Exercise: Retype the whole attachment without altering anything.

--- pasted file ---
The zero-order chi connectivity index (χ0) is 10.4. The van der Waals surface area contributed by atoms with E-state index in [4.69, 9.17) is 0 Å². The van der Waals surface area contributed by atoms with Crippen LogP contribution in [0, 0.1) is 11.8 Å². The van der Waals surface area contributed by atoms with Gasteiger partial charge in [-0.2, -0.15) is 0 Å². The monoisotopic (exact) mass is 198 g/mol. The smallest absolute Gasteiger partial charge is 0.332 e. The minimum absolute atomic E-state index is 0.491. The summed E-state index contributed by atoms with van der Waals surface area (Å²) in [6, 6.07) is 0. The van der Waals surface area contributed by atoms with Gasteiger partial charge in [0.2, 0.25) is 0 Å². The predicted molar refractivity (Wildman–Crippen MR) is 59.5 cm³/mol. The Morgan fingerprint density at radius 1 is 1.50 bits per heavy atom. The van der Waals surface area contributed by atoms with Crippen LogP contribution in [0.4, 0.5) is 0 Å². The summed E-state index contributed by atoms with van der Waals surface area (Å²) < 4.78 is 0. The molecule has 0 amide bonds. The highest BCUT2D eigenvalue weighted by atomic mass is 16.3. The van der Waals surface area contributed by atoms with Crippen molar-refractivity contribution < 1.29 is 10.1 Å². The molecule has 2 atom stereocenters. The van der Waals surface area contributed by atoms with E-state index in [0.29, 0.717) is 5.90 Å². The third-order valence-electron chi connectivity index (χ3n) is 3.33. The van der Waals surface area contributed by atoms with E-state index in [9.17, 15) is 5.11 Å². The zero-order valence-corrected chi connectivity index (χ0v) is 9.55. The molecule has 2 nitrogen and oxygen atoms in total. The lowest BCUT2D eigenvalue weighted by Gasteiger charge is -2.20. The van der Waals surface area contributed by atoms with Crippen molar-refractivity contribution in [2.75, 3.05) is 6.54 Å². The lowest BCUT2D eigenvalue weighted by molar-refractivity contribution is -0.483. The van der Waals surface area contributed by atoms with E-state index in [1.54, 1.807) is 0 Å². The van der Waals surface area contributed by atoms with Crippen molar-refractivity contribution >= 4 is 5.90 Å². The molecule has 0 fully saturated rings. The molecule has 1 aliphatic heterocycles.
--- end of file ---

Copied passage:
The zero-order chi connectivity index (χ0) is 10.4. The van der Waals surface area contributed by atoms with E-state index in [4.69, 9.17) is 0 Å². The van der Waals surface area contributed by atoms with Crippen LogP contribution in [0, 0.1) is 11.8 Å². The van der Waals surface area contributed by atoms with Gasteiger partial charge in [-0.2, -0.15) is 0 Å². The monoisotopic (exact) mass is 198 g/mol. The smallest absolute Gasteiger partial charge is 0.332 e. The minimum absolute atomic E-state index is 0.491. The summed E-state index contributed by atoms with van der Waals surface area (Å²) in [6, 6.07) is 0. The van der Waals surface area contributed by atoms with Gasteiger partial charge in [0.2, 0.25) is 0 Å². The predicted molar refractivity (Wildman–Crippen MR) is 59.5 cm³/mol. The Morgan fingerprint density at radius 1 is 1.50 bits per heavy atom. The van der Waals surface area contributed by atoms with Crippen LogP contribution in [0.4, 0.5) is 0 Å². The summed E-state index contributed by atoms with van der Waals surface area (Å²) < 4.78 is 0. The molecule has 0 amide bonds. The highest BCUT2D eigenvalue weighted by atomic mass is 16.3. The van der Waals surface area contributed by atoms with Crippen molar-refractivity contribution < 1.29 is 10.1 Å². The molecule has 2 atom stereocenters. The van der Waals surface area contributed by atoms with E-state index in [0.29, 0.717) is 5.90 Å². The third-order valence-electron chi connectivity index (χ3n) is 3.33. The van der Waals surface area contributed by atoms with E-state index in [9.17, 15) is 5.11 Å². The zero-order valence-corrected chi connectivity index (χ0v) is 9.55. The molecule has 2 nitrogen and oxygen atoms in total. The lowest BCUT2D eigenvalue weighted by Gasteiger charge is -2.20. The van der Waals surface area contributed by atoms with Crippen molar-refractivity contribution in [2.75, 3.05) is 6.54 Å². The lowest BCUT2D eigenvalue weighted by molar-refractivity contribution is -0.483. The van der Waals surface area contributed by atoms with E-state index in [1.54, 1.807) is 0 Å². The van der Waals surface area contributed by atoms with Crippen molar-refractivity contribution >= 4 is 5.90 Å². The molecule has 0 fully saturated rings. The molecule has 1 aliphatic heterocycles.